Climbing route

From Academic Kids

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Himalaya_annotated.jpg
Southern and northern Mount Everest climbing routes as seen from the International Space Station.

A climbing route is a route by which a climber reaches the top of a mountain, rock, or ice wall. Routes can vary drastically in difficulty, and it can be difficult to change one's mind in the middle, so the choice of route is extremely important, and published climbing guidebooks include detailed maps and photographs of routes.

In the earliest days of climbing, climbers just wanted to get to the top by whatever means worked, and there is little information about what they did. But during the 19th century, as the explorers of the Alps tried ever harder summits, it became clear that choosing, say, the east face over the southwest ridge, was the difference between success and failure. A famous example is the first ascent of the Matterhorn, which had been repeatedly and unsuccessfully attempted via the southern side, but there the strata tended to slope down and out, while the rocks of the northeast ridge (the one closest to Zermatt) tilted up - a steeper but safer route, not much harder than climbing a ladder.

As technique developed, and mountains of the world were conquered via their easiest routes, climbers began to challenge themselves by looking for and trying other routes. Once all the obvious lines had been tried, climbers looked for the less-obvious; an all-rock route threading between icefields, or perhaps a single thin crack running in a continuous straight line from base to summit. An aesthetic element came in as well; an easy but confusing route weaving back and forth across a face is less desirable than a direct route along a scenic ridge. Safe routes that yield to good technique are more desirable than routes with loose rock and awkward handholds.

Climbing routes that are unobvious and/or clever are clearly the creation of the climber(s) who came up with them, and those routes came to be known after the climbers who first ascended them. Inevitably, there were climbers so energetic that they established multiple routes on a single mountain or cliff, and it became the rule that the climber could choose the name of the route. This opened up a different outlet for creativity, and modern climbing areas will have a bewildering variety of curious and amusing names for their many routes, often following themes inspired by the area or popular culture.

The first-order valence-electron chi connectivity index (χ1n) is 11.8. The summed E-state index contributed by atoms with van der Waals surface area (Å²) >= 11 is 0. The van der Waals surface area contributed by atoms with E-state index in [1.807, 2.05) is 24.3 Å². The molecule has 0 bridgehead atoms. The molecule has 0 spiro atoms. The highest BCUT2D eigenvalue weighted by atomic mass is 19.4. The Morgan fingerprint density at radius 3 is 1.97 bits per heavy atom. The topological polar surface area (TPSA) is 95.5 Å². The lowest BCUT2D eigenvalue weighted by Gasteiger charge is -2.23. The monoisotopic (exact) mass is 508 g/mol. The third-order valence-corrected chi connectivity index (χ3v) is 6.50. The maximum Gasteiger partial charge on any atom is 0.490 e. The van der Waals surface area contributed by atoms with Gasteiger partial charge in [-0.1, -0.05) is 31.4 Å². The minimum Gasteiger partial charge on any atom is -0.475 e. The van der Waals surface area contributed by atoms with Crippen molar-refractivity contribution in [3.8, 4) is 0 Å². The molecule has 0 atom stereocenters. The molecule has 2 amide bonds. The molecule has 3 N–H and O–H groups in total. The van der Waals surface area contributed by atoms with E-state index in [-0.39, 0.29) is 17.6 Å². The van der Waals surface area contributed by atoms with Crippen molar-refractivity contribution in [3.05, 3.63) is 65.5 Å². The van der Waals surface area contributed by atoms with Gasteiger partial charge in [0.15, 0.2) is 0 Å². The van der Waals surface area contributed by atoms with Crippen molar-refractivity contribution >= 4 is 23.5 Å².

As an example, one of the most famous rock climbs in the world is the "Nose Route" on El Capitan in Yosemite Valley, so named because it is at the nose of the cliff, where it protrudes the furthest into the valley. A representative selection of routes to the right of the Nose includes:

  • New Dawn
  • Wall of the Early Morning Light
  • Mescalito
  • Hockey Night in Canada
  • Pacific Ocean Wall (just to the left of a large pattern that looks vaguely like a map of North America)
  • Sea of Dreams
  • Wyoming Sheep Ranch (crosses the "Wyoming" of the pattern)
  • New Jersey Turnpike
  • Born Under a Bad Sign
  • Bad to the Bone
  • Eagle's Way
  • On the Waterfront
  • Waterfall Route
  • Chinese Water Torture
  • East Buttress (one of the earliest, dating from 1953)

Names often incorporate topical puns; for example, in Joshua Tree National Park route names include "Coarse and Buggy", "Cranking Skills or Hospital Bills" ("cranking" being the use of upper body strength), "Rockwork Orange", "Fist Full of Crystals", "Dangling Woo Li Master", etc.

Another side effect of the large number of named routes is the need to indicate precisely where the route goes. For high mountain routes, rockfall and snowfall change the mountain so much each year that it's usually only possible to give a general idea of a route ("climb the ridge to the black tower, pass below it on the right side, and go up a snow-filled gully to the summit ridge").

Rock climbing routes are much more stable, and the wrong choice of crack can leave the climber in a dangerous position, so guidebooks will either use photographs with lines drawn on them and/or "topographic maps" ("topos" for short) showing a schematic view of the rock face along the route, using a variety of specialized symbols to indicate the direction of cracks, location of bolts, and so forth.

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